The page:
N.B. event planner who got AstraZeneca vaccine unable to work in U.S. without 3rd dose

A New Brunswick event planner says the province is refusing to give him a third round of a U.S.-approved COVID-19 vaccine that would allow him to get back to work after he was off for a year due to pandemic measures.

Bruce Gauthier of Cocagne, N.B., said he has spent much of the last year working in his garden trying to relieve his stress. The technical director owns Bruce.FM Event Management and manages corporate live events hosted primarily in the United States.

He said that he hasn’t been able to book any work in over a year due to COVID-19 travel restrictions.

“The live event industry has been decimated by COVID,” said Gauthier.

Read more: U.S. extends land border rules to Canada and Mexico, eases other travel measures

He said that business is finally picking up again south of the border, but he still can’t travel to the U.S. because he’s had a dose of the AstraZeneca vaccine. which currently isn’t recognized across the border.

“My double vaccination won’t count if I go to the U.S., so now I am trying to get a third dose so that I am legitimate in the United States so I can pass the vaccine passport rules,” he said, saying he’s concerned that he will not be allowed to enter some corporate venues as a result.

On Monday, the White House said it will allow foreigners to fly into the country in November if they provide proof of vaccination and a negative COVID-19 test. But it is still unclear whether the AstraZeneca vaccine will be acceptable.

Gauthier said he doesn’t have time to wait. His events are in October and he is growing frustrated because he says the province will not allow him to get a third dose of a U.S.-approved vaccine.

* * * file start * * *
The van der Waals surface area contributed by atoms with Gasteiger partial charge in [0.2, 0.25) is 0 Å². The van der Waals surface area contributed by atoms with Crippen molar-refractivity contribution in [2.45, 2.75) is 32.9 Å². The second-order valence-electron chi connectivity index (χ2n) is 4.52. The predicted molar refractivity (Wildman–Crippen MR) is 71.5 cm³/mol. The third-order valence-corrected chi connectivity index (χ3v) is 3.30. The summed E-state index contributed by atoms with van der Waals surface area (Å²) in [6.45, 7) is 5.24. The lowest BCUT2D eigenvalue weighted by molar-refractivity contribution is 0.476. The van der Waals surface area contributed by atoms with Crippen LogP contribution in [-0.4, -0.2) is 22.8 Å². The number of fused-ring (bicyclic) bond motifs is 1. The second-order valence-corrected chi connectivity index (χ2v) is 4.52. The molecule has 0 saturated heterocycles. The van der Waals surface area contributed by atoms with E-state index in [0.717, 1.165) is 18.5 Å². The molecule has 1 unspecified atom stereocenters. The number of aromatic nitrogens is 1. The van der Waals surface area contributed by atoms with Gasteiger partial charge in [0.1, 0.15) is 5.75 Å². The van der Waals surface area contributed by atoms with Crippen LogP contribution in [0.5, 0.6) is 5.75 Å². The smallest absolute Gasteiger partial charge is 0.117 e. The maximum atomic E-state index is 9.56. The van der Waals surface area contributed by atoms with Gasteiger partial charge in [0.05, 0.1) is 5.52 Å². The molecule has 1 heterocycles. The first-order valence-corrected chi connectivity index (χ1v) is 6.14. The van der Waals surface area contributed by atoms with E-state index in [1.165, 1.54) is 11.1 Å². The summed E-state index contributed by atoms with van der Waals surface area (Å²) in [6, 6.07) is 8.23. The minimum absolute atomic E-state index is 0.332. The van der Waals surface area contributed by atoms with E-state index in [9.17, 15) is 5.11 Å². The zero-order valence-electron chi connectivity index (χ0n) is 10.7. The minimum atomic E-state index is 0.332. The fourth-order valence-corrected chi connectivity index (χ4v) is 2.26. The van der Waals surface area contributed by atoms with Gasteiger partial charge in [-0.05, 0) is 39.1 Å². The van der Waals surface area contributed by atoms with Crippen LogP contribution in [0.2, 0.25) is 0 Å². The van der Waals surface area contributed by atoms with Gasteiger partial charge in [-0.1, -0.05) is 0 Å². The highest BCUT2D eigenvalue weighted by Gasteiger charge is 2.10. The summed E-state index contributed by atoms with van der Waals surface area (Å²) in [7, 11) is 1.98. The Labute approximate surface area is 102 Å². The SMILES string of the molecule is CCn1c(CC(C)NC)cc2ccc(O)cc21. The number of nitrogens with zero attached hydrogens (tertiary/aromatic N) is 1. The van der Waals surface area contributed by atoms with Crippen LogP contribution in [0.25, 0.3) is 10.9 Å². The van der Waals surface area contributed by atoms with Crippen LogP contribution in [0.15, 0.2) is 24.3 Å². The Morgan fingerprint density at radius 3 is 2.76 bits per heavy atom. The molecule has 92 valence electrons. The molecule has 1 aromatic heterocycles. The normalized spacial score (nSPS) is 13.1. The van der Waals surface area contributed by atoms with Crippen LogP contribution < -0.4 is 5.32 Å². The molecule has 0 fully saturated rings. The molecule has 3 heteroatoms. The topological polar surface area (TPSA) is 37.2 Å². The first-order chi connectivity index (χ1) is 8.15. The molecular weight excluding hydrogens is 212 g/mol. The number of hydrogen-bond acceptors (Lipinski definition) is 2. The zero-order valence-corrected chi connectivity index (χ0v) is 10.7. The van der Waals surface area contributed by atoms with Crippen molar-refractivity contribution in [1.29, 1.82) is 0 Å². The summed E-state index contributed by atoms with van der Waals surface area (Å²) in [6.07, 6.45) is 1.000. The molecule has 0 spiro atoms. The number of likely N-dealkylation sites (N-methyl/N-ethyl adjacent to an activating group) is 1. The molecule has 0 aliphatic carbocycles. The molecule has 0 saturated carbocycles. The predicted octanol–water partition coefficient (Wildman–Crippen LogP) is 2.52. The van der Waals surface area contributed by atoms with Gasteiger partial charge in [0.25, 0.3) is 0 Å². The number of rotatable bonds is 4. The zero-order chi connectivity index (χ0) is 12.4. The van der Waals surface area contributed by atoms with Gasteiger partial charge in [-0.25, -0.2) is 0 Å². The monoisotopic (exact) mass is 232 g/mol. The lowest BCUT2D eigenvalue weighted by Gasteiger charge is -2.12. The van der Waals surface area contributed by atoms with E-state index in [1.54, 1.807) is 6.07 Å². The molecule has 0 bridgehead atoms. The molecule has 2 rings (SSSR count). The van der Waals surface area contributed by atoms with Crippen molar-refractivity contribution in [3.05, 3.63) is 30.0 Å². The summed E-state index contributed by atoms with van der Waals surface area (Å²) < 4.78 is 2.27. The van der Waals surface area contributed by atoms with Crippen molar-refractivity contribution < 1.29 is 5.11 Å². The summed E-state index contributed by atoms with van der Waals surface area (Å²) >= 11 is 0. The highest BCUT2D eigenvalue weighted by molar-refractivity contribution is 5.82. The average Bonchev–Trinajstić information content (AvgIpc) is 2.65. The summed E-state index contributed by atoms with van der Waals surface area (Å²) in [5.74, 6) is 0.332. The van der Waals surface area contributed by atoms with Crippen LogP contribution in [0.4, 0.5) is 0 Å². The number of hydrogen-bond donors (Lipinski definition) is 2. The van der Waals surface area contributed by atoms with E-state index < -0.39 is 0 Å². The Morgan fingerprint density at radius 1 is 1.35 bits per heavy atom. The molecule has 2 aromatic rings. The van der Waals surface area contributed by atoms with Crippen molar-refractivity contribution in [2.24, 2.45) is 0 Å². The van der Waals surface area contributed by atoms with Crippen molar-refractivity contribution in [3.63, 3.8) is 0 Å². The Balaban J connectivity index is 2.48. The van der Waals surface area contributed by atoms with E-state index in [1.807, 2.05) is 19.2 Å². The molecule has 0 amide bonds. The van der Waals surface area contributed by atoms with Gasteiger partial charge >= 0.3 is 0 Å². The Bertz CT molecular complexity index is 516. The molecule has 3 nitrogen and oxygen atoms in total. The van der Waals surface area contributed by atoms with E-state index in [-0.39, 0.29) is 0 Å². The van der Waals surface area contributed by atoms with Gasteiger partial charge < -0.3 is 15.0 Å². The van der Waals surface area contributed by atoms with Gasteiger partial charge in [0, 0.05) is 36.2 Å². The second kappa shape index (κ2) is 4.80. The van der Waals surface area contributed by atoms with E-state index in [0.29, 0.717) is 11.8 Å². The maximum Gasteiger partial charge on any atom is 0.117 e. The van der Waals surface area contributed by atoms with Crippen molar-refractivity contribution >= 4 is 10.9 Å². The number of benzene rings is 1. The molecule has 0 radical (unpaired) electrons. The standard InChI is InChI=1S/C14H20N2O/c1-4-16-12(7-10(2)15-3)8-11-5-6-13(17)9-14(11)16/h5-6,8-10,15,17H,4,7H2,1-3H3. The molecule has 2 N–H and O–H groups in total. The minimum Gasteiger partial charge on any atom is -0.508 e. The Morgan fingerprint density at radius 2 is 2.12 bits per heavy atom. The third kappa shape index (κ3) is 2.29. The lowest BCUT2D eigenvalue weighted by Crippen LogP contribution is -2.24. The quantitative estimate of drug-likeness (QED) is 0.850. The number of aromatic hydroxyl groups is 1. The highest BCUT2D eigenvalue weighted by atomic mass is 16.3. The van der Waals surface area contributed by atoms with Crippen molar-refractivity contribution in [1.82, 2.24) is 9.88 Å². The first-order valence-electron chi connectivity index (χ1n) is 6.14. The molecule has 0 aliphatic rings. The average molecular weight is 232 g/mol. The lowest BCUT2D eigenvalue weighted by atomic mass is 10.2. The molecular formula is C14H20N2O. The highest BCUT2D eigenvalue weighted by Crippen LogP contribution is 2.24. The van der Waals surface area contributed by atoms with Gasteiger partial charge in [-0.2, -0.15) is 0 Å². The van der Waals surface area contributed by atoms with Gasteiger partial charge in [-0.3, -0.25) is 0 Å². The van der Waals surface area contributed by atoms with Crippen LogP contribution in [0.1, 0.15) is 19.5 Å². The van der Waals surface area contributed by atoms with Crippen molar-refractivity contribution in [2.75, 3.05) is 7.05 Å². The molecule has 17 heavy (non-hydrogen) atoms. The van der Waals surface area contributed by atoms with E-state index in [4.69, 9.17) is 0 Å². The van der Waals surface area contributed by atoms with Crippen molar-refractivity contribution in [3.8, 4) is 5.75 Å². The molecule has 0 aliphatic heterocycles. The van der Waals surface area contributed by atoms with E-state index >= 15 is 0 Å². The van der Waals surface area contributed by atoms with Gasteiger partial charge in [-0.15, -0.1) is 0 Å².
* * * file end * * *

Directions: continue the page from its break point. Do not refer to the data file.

“I am being told that the government has other priorities…the vulnerable,” he said.

Read more: Quebecers can get a 3rd COVID vaccine ‘at their own risk’ to travel to a country that requires it

The Canadian Federation of Independent Businesses says it’s an issue that needs to be addressed across Atlantic Canada, according to Louis-Phillippe Gauthier, the federation’s Atlantic director.

“One would think that the provincial governments, with the realities that are imposed on small business owners that have to travel, that this would be a consideration that should be part of their plans,” said Gauthier.

New Brunswick Department of Health spokesperson Bruce Macfarlane stated in an email that, “Work continues with international partners to have vaccine interchangeability widely accepted.”

On Tuesday, the Nova Scotia Department of Health said it is considering providing, “Access to a third dose of vaccine to those who received mixed doses and are unable to travel as required by their job, therefore having their earnings negatively impacted”, stated Marla MacInnis, media relations adviser.

Gauthier says he wishes he could simply cross the border into Quebec where the government is doing just that.

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New Brunswick reports highest-ever number of active COVID-19 cases

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